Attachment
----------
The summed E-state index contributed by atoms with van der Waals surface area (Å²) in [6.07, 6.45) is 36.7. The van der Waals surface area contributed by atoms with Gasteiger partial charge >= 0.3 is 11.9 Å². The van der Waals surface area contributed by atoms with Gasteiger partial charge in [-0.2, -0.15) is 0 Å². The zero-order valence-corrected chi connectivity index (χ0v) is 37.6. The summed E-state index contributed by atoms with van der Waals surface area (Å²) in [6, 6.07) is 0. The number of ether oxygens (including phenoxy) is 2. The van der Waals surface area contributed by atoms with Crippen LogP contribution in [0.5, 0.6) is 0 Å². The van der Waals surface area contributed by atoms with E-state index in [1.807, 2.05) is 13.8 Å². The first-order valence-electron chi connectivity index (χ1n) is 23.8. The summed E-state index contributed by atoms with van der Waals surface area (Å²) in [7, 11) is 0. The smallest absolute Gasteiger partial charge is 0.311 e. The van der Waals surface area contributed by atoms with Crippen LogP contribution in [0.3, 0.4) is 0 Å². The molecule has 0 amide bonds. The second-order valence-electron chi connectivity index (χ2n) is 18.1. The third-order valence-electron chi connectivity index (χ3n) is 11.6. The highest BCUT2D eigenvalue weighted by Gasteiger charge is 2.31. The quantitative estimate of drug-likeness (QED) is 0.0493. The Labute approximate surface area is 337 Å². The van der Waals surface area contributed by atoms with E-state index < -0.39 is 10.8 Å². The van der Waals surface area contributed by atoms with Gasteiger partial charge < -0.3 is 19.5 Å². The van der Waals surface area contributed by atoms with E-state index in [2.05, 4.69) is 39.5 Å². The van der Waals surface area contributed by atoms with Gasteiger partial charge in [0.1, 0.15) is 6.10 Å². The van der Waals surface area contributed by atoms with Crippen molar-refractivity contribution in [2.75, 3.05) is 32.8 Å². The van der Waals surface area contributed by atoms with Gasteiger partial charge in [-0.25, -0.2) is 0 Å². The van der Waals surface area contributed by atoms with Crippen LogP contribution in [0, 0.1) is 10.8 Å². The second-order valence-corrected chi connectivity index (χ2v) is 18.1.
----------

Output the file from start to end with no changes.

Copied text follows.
The summed E-state index contributed by atoms with van der Waals surface area (Å²) in [6.07, 6.45) is 36.7. The van der Waals surface area contributed by atoms with Gasteiger partial charge >= 0.3 is 11.9 Å². The van der Waals surface area contributed by atoms with Gasteiger partial charge in [-0.2, -0.15) is 0 Å². The zero-order valence-corrected chi connectivity index (χ0v) is 37.6. The summed E-state index contributed by atoms with van der Waals surface area (Å²) in [6, 6.07) is 0. The number of ether oxygens (including phenoxy) is 2. The van der Waals surface area contributed by atoms with Crippen LogP contribution in [0.5, 0.6) is 0 Å². The van der Waals surface area contributed by atoms with E-state index in [1.807, 2.05) is 13.8 Å². The first-order valence-electron chi connectivity index (χ1n) is 23.8. The summed E-state index contributed by atoms with van der Waals surface area (Å²) in [7, 11) is 0. The smallest absolute Gasteiger partial charge is 0.311 e. The van der Waals surface area contributed by atoms with Crippen LogP contribution in [0.3, 0.4) is 0 Å². The molecule has 0 amide bonds. The second-order valence-electron chi connectivity index (χ2n) is 18.1. The third-order valence-electron chi connectivity index (χ3n) is 11.6. The highest BCUT2D eigenvalue weighted by Gasteiger charge is 2.31. The quantitative estimate of drug-likeness (QED) is 0.0493. The Labute approximate surface area is 337 Å². The van der Waals surface area contributed by atoms with E-state index < -0.39 is 10.8 Å². The van der Waals surface area contributed by atoms with Gasteiger partial charge < -0.3 is 19.5 Å². The van der Waals surface area contributed by atoms with E-state index in [2.05, 4.69) is 39.5 Å². The van der Waals surface area contributed by atoms with Gasteiger partial charge in [0.1, 0.15) is 6.10 Å². The van der Waals surface area contributed by atoms with Crippen molar-refractivity contribution in [2.75, 3.05) is 32.8 Å². The van der Waals surface area contributed by atoms with Gasteiger partial charge in [-0.25, -0.2) is 0 Å². The van der Waals surface area contributed by atoms with Crippen LogP contribution in [0, 0.1) is 10.8 Å². The second-order valence-corrected chi connectivity index (χ2v) is 18.1.